As far as the long run, my ankles were not pleased. I planned to do a “long” warm up by hiking for 10 minutes but they were so mad that I think it took 40-50 minutes before running became even a remote possibility. At one point, I thought: am I going to have to hike this whole 14 miles? No way, that will take me forever. So I told myself if I’d hiked for two and a half hours and my legs/ankles were still not OK with running, I could turn around and hike back to the car, regardless of how many miles I’d done. (The thought being I could aim for a similar amount of “time on my feet.”) But after 50 minute, I started being able to run for extended periods of time and, voila, 14 miles became possible.
I have some funny magical thinking around hiking—I’ve never hurt myself hiking. I’ve been sore, tired, grumpy, blistered, but never injured. So there’s a part of me that feels like hiking is a low-risk activity. Therefore, the fact that so much of this is going to be about improving my hiking means my risk of injury is less. (Having known many people who have hurt themselves hiking, I logically know that’s not true. But the magical thinking is still there.) But either way, my hiking experience is helping with the trail running. If I hadn’t woken up for several days in a row with sore ankles and still been able to crank out 15+ mile days, I would have been afraid to push on this long run.
The trail was uphill that most of the time going in, which I didn’t realize. The elevation gain mimicked the race’s pretty spot-on, which is great. Sometimes the uphills are obvious, other times they look like flat but feel like hell. I only realized some sections were uphill when I ran the way back and realize I was going flying down. Uh, also my butt seemed to be doing a lot of work on this trip. My glutes felt very… engaged.
I wasn’t familiar with the area I was hiking/running, and so I was having to figure out navigation while I ran, too, which slowed me down, though I’m not sure how much. My Garmin gives me the overall time, but Strava often deletes anything where I’m not moving—and for this run Strava cut a full half hour off my overall time (which would have made my overall pace more like a 16:50). So that gives you some indication of how much time it eats up to be like, “wait, where am I going?” I tried to choose a route that was simple to follow (Tiger Mountain Trail) and went far enough, but then there were trail closures not long in and I had to re-route. That meant several miles on dirt roads rather than trails.
Speaking of which, after I turned back from my half-way point, I ran into another runner who was confused where the trail went. “I just spent a half-mile bushwhacking and I’d like to avoid doing that again. Do you know where the trail goes?” So I showed him the map on my phone. He told me he was glad he ran into me, which was nice—I don’t feel like part of the “running” crowd because I’m so slow, but at least I can still be useful for navigational purposes. I’m glad to be vaccinated and able to talk to random strangers without being nervous about being unmasked.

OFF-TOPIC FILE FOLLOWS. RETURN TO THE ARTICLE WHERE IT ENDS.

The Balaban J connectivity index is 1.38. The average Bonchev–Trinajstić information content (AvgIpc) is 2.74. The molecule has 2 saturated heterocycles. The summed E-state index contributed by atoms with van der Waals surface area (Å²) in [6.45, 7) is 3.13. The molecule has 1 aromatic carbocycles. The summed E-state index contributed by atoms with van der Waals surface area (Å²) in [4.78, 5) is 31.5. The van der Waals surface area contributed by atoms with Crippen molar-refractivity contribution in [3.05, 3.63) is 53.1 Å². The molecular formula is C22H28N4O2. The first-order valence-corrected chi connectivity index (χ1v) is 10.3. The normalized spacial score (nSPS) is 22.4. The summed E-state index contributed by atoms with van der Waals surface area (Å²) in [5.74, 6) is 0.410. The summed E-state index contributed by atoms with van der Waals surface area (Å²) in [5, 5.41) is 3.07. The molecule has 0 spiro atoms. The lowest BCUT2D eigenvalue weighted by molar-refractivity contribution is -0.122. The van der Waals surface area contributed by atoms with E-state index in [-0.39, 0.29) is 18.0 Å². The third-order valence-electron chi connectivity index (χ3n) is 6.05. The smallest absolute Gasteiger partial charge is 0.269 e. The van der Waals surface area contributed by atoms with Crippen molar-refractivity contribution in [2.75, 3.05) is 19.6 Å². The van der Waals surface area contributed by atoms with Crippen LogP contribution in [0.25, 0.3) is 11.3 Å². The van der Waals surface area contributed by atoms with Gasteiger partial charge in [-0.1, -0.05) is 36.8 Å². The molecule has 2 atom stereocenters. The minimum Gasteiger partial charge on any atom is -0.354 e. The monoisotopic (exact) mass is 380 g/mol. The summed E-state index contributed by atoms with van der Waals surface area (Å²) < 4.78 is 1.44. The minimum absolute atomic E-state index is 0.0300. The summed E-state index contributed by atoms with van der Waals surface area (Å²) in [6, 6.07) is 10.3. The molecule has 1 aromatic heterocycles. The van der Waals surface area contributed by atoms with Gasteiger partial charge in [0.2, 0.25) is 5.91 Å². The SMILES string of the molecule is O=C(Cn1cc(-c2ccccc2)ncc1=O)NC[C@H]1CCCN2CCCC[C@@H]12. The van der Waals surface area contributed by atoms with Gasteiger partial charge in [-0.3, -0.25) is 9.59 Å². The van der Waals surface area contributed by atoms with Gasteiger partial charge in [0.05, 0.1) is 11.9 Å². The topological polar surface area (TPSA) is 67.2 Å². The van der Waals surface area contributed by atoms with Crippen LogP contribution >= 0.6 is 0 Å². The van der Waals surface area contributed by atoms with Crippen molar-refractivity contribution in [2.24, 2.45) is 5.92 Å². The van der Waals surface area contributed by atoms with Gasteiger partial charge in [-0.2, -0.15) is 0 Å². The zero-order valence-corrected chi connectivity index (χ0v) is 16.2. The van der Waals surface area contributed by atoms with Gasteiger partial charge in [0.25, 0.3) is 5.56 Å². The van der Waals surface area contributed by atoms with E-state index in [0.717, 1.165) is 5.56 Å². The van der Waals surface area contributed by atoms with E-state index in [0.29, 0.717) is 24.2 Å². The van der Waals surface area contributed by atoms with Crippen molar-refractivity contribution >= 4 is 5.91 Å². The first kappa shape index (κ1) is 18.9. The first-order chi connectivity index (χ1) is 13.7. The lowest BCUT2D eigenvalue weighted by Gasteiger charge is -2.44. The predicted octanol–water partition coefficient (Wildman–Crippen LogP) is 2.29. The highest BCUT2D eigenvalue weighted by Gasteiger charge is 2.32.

At the end, I was a half-mile short of my 14 mile goal so doubled back to get that last .5. I was wiped by the time I got to my car. Not the most wiped I’ve ever been (last summer after a hike I had to stop mid-way home to eat because I wasn’t sure I’d make it home otherwise), but not as energetic as after the 11-mile run. My bra started digging into my back with the backpack, so I might need to experiment with other bras.
Oh, and my feet. I’ve been getting recurring blisters at the big toe joint of my foot. I have wide feet, but I bought quite wide shoes and so was confused why I kept getting blisters. Turns out, I think it was the calluses I’d developed there. I’m trying to scrub those away so they don’t keep causing problems. And it seems to be working, because despite 14 miles, no blisters. That’s a big win in my book. (Running is such an attractive sport.)
I got home, ate, drank, but didn’t take a nap because I had socializing plans. Today I’d planned to do an 8 mile hike but I’m tired and got a late start – I’m still debating whether to go on a longer hike or a shorter run, and I think I’m leaning toward the latter.
I am still very nervous about making the cutoff times for this race. It doesn’t seem impossible, but it does seem like I’ll have to hope everything goes near-perfect in training. It’s unlikely that my running pace will get much faster by July, but I think it’s reasonable to think that my uphill hiking can get more efficient, and that I can get better at running downhills faster. Those things will help trim time off my miles and make the cutoff possible.